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Reporting: Issue 11 – April 2016
Financial accounting and reporting - what is new?
Meeting today’s auditing, financial and reporting challenges
The global business landscape is being reshaped by transformational events and trends. And that means the financial and reporting environment is also being reshaped, resulting in significant challenges for management, boards, audit committees and auditors.
We can help you understand and address today's most critical financial and reporting issues.
- Accounting change
Sweeping changes to accounting standards are coming — are you ready?
You operate in an increasingly uncertain business environment, complicated by the unprecedented range of potential changes to accounting standards. In this environment, management and audit committees are asking what they should be doing today to ready themselves for such significant change.
The IASB and FASB have undertaken a number of ambitious standard-setting projects to improve both IFRS and US generally accepted accounting principles as well as to work to achieve convergence. These new standards, when issued, are expected to significantly alter accounting treatments and disclosures in several critical areas, including financial instruments, leases and revenue recognition. The number of standards being revised is significant, but of greater importance is how the accounting for common transactions will change as a result of these standards.
- Corporate governance
Increasing transparency, improving control
Economic conditions generally improved during the past year, but uncertainties still remain. The world is demanding greater corporate transparency. Investors want access to more accurate and relevant information about companies, transactions, markets and risks. Regulators are moving to exert more control.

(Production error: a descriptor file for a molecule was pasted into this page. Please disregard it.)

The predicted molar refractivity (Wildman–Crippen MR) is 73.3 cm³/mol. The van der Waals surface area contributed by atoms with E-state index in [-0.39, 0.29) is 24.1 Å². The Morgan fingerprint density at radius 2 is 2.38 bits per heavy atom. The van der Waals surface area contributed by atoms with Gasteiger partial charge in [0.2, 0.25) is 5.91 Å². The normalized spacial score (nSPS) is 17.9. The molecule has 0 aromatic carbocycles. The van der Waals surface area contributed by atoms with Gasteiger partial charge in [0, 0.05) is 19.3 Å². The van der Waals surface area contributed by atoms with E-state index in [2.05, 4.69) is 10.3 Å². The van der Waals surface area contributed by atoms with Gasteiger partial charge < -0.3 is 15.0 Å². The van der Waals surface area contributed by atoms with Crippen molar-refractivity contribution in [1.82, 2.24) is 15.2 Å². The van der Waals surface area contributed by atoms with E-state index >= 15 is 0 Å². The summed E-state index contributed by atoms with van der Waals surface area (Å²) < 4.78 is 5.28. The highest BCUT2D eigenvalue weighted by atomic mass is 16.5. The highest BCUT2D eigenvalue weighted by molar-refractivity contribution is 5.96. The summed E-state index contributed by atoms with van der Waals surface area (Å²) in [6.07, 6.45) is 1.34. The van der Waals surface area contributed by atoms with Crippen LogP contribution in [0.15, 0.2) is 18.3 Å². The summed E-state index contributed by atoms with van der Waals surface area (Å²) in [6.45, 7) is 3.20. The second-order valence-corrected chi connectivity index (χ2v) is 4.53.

There’s much debate about how corporate governance should evolve. It’s a debate that’s being held against a background of legislative and regulatory change, the implementation of International Financial Reporting Standards and increased public scrutiny. We believe that global coordination is a necessity, not a luxury, in today’s interconnected and interdependent markets. Regulators and standard-setters need to continue to work together, to promote global consistency.
- Sustainability reporting
A growing trend toward disclosure of nonfinancial information
In the face of mounting pressure to be transparent, an increasing number of organizations are choosing to report on sustainability or corporate social responsibility (CSR). Sustainability reports help internal and external stakeholders understand how well the organization adheres to the "triple bottom line" of environmental, social and economic performance.
Seven things you should know about sustainability reporting
- 3,000+ companies issue sustainability reports.
- Stakeholders increasingly expect companies to provide sustainability reports.
- Sustainability reporting can bring operational improvements, strengthen compliance, and enhance corporate reputation.
- Reports should contain key performance indicators (KPIs) relevant to the reporter's industry such as materiality, stakeholder inclusiveness, sustainability context, and completeness.
- Sustainability reports are more closely monitored than ever before.
- Sustainability reporting presents many challenges, including:
- Data consistency
- Striking a balance between positive and negative information
- Continually improving performance
- Keeping reports readable and concise
- Sustainability reports can be a valuable communications tool. They can help with cutting costs, efficiency, achieving business imperatives and accountability.
- Anti-money laundering
Gaining a competitive advantage by protecting your reputational risk?
An effective Anti-Money Laundering (AML) implementation within your organisation will boost you in the right direction.
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